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Ask the Aish Rabbi a Question

Recent Questions:

Living Together

My boyfriend just got a new job and will be moving to my city. He says that it’s time we start living together. The idea seems to have advantages – shared expenses, and we can spend more time together. But I’m wondering if there is a downside to this as well?

The Aish Rabbi Replies:

Living together is a bad idea. It is a convenient way for a man to have all the “benefits” with none of the responsibilities. Then when he gets tired of you, he will move on. I've seen it dozens of times, with women who come crying to me because they have been hurt in this way. (For this and many other reasons, Judaism frowns on this arrangement.)

Even in the event you do get married, studies show that couples who lived together before marriage were more likely to get divorced early in their marriage than couples who did not live together. There is a simple reason for this. When a man and woman live together, they approach their relationship very differently than they would as a married couple. Finances, household chores, social lives, major decisions, minor decisions, resolving conflicts, give and take, and expectations about the future are all executed by two individuals who lack a basic long-term commitment.

When they get married, what usually happens is that their expectations change. The rules are now different, only the couple is now set in a previous mode of relating, and cannot handle the transition. It’s a prescription for disaster.

I recommend the book, "The Case for Marriage," which has a chapter discussing this phenomenon.

Kiruv Drive

Is there a possibility to invite someone to our home for Shabbat dinner, if they are not Shabbat observant and will probably drive home after the meal?

The Aish Rabbi Replies:

Rabbi Shlomo Zalman Auerbach addressed your situation. He writes that one is permitted to invite someone who lives at a distance, as long as you offer him a place to sleep so that he will not have to desecrate Shabbos. Even if he does not take you up on the offer, and you suspect that he won't, that is okay because you have done your part to facilitate his Shabbat observance. ("Minchas Shlomo" 4:10:1)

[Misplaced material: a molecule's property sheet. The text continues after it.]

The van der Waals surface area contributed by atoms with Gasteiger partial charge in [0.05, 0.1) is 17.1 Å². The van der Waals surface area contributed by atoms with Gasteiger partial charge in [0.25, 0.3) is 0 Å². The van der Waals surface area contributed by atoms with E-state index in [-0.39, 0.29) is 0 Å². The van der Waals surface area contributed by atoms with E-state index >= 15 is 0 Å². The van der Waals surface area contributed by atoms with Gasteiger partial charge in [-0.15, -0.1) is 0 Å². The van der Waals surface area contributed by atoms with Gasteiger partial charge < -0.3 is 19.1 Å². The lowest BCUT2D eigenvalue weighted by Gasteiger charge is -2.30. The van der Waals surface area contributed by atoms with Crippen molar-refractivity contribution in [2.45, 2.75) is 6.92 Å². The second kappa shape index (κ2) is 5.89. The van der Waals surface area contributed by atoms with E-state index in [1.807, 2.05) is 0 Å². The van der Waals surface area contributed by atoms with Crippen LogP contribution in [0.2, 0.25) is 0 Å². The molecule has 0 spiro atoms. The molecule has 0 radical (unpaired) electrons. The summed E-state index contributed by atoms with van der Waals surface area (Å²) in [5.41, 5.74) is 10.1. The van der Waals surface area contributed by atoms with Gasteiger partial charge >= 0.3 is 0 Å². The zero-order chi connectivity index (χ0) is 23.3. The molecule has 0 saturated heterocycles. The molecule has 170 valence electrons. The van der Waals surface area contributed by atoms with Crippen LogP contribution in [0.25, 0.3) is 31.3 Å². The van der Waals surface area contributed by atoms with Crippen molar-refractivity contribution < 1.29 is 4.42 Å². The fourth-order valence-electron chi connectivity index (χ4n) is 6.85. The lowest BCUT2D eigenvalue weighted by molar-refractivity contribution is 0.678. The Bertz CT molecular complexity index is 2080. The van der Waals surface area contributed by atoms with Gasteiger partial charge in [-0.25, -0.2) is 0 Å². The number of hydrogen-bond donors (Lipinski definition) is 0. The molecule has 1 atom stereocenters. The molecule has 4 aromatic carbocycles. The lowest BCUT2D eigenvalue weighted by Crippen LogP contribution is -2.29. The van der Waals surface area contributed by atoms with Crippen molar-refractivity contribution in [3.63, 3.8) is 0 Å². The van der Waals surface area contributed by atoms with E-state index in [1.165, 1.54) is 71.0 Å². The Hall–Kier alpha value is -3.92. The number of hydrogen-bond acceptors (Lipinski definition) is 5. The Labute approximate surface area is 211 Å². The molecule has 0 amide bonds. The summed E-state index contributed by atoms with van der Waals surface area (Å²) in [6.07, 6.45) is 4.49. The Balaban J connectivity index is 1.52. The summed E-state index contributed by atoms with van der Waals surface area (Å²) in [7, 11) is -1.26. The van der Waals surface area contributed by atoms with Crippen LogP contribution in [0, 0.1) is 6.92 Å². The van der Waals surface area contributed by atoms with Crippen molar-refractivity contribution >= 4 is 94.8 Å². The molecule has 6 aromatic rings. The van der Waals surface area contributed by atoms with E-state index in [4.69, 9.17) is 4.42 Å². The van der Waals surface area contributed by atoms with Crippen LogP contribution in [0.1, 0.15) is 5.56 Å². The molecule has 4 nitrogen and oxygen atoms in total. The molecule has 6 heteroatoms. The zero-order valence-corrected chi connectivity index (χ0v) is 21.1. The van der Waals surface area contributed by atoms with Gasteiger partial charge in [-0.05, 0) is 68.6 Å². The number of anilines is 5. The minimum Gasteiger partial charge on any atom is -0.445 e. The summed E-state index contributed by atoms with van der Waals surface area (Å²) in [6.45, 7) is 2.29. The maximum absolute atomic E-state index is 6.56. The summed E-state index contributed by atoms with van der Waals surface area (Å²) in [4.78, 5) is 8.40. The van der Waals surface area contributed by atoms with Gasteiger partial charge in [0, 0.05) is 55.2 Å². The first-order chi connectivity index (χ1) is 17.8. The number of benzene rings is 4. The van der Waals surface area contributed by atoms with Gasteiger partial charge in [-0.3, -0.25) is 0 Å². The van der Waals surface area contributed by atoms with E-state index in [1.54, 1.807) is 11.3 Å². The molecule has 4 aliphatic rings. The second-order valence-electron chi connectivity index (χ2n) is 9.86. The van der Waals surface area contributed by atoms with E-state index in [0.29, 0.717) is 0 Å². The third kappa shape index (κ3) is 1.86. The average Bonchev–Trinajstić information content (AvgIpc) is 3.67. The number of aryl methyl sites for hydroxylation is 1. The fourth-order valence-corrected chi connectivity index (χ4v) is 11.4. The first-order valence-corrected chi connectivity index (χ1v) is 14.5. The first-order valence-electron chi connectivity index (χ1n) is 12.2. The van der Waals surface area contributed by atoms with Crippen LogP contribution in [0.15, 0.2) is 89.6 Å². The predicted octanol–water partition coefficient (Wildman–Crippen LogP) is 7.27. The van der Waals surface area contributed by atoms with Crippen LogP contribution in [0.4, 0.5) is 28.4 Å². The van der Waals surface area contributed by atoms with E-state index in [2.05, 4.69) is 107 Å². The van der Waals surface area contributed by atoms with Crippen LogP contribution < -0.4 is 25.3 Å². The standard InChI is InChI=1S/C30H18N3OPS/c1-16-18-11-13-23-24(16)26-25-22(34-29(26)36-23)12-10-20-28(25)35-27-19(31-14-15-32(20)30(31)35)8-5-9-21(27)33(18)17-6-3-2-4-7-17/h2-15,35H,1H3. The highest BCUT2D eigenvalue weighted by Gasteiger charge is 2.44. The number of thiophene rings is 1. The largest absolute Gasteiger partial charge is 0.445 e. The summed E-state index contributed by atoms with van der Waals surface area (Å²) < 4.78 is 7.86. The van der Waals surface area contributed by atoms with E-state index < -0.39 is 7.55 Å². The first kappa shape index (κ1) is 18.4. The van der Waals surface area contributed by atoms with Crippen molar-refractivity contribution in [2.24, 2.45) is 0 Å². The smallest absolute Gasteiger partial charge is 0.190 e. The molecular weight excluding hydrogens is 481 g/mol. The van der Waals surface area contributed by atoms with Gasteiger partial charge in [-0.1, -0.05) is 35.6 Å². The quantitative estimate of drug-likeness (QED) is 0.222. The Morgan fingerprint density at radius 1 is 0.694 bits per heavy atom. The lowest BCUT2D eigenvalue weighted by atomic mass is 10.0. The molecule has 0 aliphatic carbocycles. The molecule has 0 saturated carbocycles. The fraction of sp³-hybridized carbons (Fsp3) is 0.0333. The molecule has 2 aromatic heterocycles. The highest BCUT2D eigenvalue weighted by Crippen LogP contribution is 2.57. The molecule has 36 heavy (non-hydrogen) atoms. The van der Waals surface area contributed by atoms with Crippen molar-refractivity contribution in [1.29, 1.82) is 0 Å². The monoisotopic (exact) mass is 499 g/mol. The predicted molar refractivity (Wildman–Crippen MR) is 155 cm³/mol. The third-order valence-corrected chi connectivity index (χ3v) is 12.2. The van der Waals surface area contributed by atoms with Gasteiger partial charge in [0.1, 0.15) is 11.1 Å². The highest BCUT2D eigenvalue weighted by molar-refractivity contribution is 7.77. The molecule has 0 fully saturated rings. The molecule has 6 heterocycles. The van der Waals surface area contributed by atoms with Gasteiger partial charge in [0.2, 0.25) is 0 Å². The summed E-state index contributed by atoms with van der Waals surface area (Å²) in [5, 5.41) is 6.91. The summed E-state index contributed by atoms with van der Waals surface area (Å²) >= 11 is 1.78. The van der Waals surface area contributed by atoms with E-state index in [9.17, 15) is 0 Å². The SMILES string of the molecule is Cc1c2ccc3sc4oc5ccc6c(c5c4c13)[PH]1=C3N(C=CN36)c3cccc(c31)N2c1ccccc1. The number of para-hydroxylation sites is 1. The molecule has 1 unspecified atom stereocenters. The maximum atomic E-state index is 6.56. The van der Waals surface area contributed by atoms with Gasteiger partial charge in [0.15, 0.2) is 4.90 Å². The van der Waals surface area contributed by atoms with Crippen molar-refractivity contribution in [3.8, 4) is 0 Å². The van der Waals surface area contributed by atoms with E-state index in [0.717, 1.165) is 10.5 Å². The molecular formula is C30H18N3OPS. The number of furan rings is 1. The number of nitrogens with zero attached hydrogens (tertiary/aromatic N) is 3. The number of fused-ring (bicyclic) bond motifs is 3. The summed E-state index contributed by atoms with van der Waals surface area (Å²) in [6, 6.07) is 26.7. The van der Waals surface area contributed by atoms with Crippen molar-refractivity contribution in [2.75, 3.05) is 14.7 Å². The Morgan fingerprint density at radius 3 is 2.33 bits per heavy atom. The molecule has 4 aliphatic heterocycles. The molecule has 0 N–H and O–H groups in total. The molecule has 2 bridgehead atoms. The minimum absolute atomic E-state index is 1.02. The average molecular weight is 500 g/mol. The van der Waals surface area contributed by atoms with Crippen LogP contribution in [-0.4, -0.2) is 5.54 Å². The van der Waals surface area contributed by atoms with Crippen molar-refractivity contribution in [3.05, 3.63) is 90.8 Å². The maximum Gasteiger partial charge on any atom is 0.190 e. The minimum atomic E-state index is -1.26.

Further, Rabbi Moshe Sternbuch explains that since you have their spiritual good in mind, this is not placing "stumbling block in front of the blind." (Teshuvos V'hanhagos 1:358)

Some rabbis go even further and say that you can let them drive if you estimate that this particular Shabbat experience will have a significant effect on their moving along in Torah commitment.

Rabbi Moshe Feinstein, however, was more stringent in these cases. ("Igrot Moshe" O.C. 1:99)

The bottom line is that every situation is different, and you should consult with your own rabbi for guidance.

In Vitro Fertilization

I’ve been married for three years and have yet to get pregnant. I’m getting on in age and don’t want motherhood to pass me by. We are considering IVF but thought it may be circumventing God's will.

The Aish Rabbi Replies:

I commend you for consulting with a rabbi before moving forward.

IVF is not a problem of circumventing God's will, because it was God Himself who gave mankind the wisdom and tools to develop IVF in the first place.

Many contemporary Sages allow IVF under certain circumstances, such as when other options have been exhausted. But there are Jewish legal issues involved with IVF which can be problematic, and therefore it must be conducted under strict rabbinic supervision of the process.

(See Rabbi Nebenzahl – Assia 34, Tishrei 5743; Rabbi Ovadia Yosef – Yabia Omer EH 8:21; Rabbi E. Waldenberg – Tzitz Eliezer 15:45; Nishmat Avraham – Vol 3, p. 15)

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